Pagol island bhai, amra shobai pagol and we all live on our own little islands. I guess you were only talking about self-confidence when it comes to cricket, but I couldn't help but comment that we could achieve a whole lot more not only with more confidence but also with more common purpose and humility.

I salute you for making your point!

October 15, 2003, 01:04 PM
The Lady in Dhaka story was really funny.

October 15, 2003, 01:17 PM
Excellent narration, Mr. Rafiq !The truth could not have been any more nearer.

And unfortunately, it does not end their. Those of us who live abroad and are only too well aware of our inadequecies, still continue to lead such habits when within our own, or when visiting BD. I guess we never learn...though some do, and even fewer never need to.

October 15, 2003, 01:25 PM
eactly my point, pundit miahbhai, I'm glad you agree!

October 15, 2003, 06:02 PM
Bangaless ARE improving.. Joy Bangla!

Nice post rafiq :)

[Edited on 15-10-2003 by Orpheus]

October 15, 2003, 10:05 PM
yea agree with Rafiq and also agree with you all.....woow we agreeing lolz...we agree but still there are disagreements...but all we have to do his respect each other concerns and then give a thoughtful effective way to solve problems as whole. Hope like us our team discusses the issues and also take their decisions respecting each other ideas and techniques rather just trying to "beat each other" for self satisfaction. I hope we all under our coach think positive and try hard to improve...It worked so far this continues to last...

October 15, 2003, 10:50 PM
About bangalees. It's funny and tragic.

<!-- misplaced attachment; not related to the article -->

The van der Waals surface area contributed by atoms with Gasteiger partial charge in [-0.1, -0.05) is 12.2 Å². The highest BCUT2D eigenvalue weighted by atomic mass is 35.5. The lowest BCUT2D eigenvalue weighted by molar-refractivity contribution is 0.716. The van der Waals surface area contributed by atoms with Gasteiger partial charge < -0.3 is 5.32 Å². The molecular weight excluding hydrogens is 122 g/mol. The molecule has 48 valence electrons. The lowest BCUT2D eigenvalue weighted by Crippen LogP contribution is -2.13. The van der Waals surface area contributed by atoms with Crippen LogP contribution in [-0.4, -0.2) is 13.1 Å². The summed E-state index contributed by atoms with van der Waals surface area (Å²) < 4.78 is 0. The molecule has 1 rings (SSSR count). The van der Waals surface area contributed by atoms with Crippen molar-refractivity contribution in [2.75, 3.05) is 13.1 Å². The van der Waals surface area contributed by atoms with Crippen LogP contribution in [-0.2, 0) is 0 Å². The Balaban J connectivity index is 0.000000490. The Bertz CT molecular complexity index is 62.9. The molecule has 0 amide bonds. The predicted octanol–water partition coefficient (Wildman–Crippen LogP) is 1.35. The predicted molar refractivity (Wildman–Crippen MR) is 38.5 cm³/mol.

I gave up telling people about my site. I guess if I told them it was run by a Gora (Brit, Aussie or American), they would have atleast looked up the site to see what it is all about. Surprisingly, the response is better from Indians and Pakistanis.

Another thing is - arrogance and ignorance run amock among some of my bangladeshi nationals.

However, I am lucky to find out people like Rajputro, Sham and the like. Lucky to have all of you come to the board. That keeps us going.

October 15, 2003, 11:49 PM
On a different note, I didn't find anything negative about Hannan's comment. Unfortunately his portrayal of our character is nothing short of reality. Shooting the moon or the lady of Dhaka aside, we do play sleep and awake with that wooden bat to reinvent our character every now and then. After the crumbled 1st innings, "even my dad" knew winning was a far cry and only a determined 2nd innings might take them ashore. And that was exactly what they did. Hannan himself survived more than 17 of 66 overs alone never mind the score. Aftab's roaring was only the tip of the iceberg for what lies ahead in him. Even Enamul's survival of the last two balls was no less heroic. We did sleep and awake before and we do sleep and awake now, only now we seems to awake early on.